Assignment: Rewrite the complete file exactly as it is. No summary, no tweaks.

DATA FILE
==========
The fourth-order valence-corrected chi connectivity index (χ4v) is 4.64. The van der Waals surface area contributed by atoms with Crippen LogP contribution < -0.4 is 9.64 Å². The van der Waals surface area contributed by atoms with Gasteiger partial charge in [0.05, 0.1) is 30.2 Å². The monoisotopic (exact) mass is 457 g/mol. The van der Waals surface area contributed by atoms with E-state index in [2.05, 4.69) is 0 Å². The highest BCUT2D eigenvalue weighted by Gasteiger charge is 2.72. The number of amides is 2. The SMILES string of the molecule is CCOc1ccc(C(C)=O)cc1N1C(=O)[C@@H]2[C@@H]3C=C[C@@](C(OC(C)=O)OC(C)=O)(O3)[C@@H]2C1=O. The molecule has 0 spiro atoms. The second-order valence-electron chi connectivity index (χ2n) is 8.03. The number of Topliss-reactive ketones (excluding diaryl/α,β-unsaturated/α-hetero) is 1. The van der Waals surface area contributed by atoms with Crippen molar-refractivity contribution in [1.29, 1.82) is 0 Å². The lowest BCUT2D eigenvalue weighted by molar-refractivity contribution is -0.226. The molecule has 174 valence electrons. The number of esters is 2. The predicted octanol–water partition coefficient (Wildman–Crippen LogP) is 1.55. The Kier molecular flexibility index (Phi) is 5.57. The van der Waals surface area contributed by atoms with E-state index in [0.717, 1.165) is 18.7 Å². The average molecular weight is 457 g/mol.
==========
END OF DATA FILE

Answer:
The fourth-order valence-corrected chi connectivity index (χ4v) is 4.64. The van der Waals surface area contributed by atoms with Crippen LogP contribution < -0.4 is 9.64 Å². The van der Waals surface area contributed by atoms with Gasteiger partial charge in [0.05, 0.1) is 30.2 Å². The monoisotopic (exact) mass is 457 g/mol. The van der Waals surface area contributed by atoms with E-state index in [2.05, 4.69) is 0 Å². The highest BCUT2D eigenvalue weighted by Gasteiger charge is 2.72. The number of amides is 2. The SMILES string of the molecule is CCOc1ccc(C(C)=O)cc1N1C(=O)[C@@H]2[C@@H]3C=C[C@@](C(OC(C)=O)OC(C)=O)(O3)[C@@H]2C1=O. The molecule has 0 spiro atoms. The second-order valence-electron chi connectivity index (χ2n) is 8.03. The number of Topliss-reactive ketones (excluding diaryl/α,β-unsaturated/α-hetero) is 1. The van der Waals surface area contributed by atoms with Crippen molar-refractivity contribution in [1.29, 1.82) is 0 Å². The lowest BCUT2D eigenvalue weighted by molar-refractivity contribution is -0.226. The molecule has 174 valence electrons. The number of esters is 2. The predicted octanol–water partition coefficient (Wildman–Crippen LogP) is 1.55. The Kier molecular flexibility index (Phi) is 5.57. The van der Waals surface area contributed by atoms with E-state index in [0.717, 1.165) is 18.7 Å². The average molecular weight is 457 g/mol.